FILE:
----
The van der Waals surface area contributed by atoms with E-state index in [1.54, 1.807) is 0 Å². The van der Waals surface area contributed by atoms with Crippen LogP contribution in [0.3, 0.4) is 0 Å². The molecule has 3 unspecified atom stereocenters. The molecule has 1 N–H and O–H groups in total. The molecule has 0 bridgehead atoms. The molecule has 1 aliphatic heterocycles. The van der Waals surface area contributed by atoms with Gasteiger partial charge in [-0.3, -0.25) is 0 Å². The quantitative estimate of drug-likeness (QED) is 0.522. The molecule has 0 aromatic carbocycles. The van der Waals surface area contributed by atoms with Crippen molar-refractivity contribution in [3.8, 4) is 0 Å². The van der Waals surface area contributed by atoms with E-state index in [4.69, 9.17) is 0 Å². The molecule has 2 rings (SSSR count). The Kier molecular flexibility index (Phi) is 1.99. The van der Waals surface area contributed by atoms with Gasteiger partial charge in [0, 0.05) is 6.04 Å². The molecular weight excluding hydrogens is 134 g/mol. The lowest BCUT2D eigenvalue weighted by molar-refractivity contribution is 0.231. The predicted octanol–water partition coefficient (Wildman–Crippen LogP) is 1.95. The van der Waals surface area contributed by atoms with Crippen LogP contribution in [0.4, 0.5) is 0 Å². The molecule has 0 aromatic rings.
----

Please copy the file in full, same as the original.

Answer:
The van der Waals surface area contributed by atoms with E-state index in [1.54, 1.807) is 0 Å². The van der Waals surface area contributed by atoms with Crippen LogP contribution in [0.3, 0.4) is 0 Å². The molecule has 3 unspecified atom stereocenters. The molecule has 1 N–H and O–H groups in total. The molecule has 0 bridgehead atoms. The molecule has 1 aliphatic heterocycles. The van der Waals surface area contributed by atoms with Gasteiger partial charge in [-0.3, -0.25) is 0 Å². The quantitative estimate of drug-likeness (QED) is 0.522. The molecule has 0 aromatic carbocycles. The van der Waals surface area contributed by atoms with Crippen molar-refractivity contribution in [3.8, 4) is 0 Å². The van der Waals surface area contributed by atoms with E-state index in [4.69, 9.17) is 0 Å². The molecule has 2 rings (SSSR count). The Kier molecular flexibility index (Phi) is 1.99. The van der Waals surface area contributed by atoms with Gasteiger partial charge in [0, 0.05) is 6.04 Å². The molecular weight excluding hydrogens is 134 g/mol. The lowest BCUT2D eigenvalue weighted by molar-refractivity contribution is 0.231. The predicted octanol–water partition coefficient (Wildman–Crippen LogP) is 1.95. The van der Waals surface area contributed by atoms with Crippen LogP contribution in [0.4, 0.5) is 0 Å². The molecule has 0 aromatic rings.